Grant prepares attack
Union Gen. Ulysses S. Grant had for months sought in the winter of 1862-63 to find a way to clear Confederate forces defending Vicksburg, Miss., on the seemingly indomitable bluffs lining the Mississippi River there.
Clearing Vicksburg would be a key prize for the Union if it could seize control of that city and gain supremacy over the inland waterway, splitting the Confederacy in half.
On the night of April 16, 1863, Union gunboats ran downriver past the batteries at Vicksburg, outwitting artillery fire from the heights as they moved below the city. Grant planned to have his armada meet up with thousands of troops marching overland. His audacious plan: to send his troops trekking down the river’s west bank where they could be ferried by fleet across to the Vicksburg side to mount an eventual attack.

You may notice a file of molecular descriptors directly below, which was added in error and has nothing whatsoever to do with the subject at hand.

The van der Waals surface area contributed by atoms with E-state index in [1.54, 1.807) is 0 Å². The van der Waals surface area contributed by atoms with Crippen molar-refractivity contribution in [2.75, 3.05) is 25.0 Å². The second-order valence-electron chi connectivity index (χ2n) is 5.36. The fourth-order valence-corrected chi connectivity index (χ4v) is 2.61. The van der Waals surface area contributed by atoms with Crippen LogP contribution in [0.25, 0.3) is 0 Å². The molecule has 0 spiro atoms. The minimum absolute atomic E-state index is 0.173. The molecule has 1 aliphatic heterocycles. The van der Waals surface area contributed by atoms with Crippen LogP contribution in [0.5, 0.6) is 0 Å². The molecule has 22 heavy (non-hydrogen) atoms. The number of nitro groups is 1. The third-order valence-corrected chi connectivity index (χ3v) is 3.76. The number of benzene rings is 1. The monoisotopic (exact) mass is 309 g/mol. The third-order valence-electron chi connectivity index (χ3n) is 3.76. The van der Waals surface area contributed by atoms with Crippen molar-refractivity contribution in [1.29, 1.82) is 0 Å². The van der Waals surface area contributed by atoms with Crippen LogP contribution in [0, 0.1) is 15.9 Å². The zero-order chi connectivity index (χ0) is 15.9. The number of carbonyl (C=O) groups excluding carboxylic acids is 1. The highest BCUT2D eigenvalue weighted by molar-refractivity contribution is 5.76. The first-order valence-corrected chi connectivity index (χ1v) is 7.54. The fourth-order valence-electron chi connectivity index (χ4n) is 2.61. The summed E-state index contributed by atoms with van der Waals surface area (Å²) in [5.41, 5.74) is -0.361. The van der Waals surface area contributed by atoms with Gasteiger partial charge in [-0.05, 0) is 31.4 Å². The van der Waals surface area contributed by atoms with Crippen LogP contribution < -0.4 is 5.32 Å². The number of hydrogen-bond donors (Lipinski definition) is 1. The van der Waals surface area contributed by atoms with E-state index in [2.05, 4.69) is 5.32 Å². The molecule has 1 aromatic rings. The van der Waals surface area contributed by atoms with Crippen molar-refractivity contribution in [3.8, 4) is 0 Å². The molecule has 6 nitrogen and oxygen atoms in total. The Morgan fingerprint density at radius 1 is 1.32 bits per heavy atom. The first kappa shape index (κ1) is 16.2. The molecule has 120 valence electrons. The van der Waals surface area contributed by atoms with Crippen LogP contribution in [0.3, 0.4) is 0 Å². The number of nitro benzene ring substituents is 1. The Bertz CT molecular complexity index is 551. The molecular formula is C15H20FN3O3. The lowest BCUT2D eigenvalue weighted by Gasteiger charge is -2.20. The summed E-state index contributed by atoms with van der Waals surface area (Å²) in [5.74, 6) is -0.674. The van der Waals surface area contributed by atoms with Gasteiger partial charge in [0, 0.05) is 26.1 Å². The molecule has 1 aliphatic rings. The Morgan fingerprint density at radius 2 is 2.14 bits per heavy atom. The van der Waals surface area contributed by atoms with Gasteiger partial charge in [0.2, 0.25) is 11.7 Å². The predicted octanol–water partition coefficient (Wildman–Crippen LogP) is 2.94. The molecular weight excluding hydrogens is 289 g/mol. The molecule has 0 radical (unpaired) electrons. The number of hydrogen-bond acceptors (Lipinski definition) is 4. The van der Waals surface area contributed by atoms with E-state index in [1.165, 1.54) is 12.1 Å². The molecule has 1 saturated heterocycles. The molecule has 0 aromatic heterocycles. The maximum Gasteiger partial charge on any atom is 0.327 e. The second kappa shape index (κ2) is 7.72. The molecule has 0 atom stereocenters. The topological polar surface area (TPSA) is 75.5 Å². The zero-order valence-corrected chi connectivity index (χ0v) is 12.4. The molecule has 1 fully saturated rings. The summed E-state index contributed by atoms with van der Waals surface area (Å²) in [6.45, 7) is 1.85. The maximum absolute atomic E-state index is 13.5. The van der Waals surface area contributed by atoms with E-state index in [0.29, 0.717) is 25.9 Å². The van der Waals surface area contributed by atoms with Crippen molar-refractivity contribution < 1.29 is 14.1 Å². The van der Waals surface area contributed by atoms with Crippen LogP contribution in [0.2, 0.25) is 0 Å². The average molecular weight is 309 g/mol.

In the coming month, Grant, would open a 47-day siege of Vicksburg that would gain the Union a much-needed victory and further burnish Grant’s star as a general who fights to win – and one Lincoln would tap to lead the overall war effort.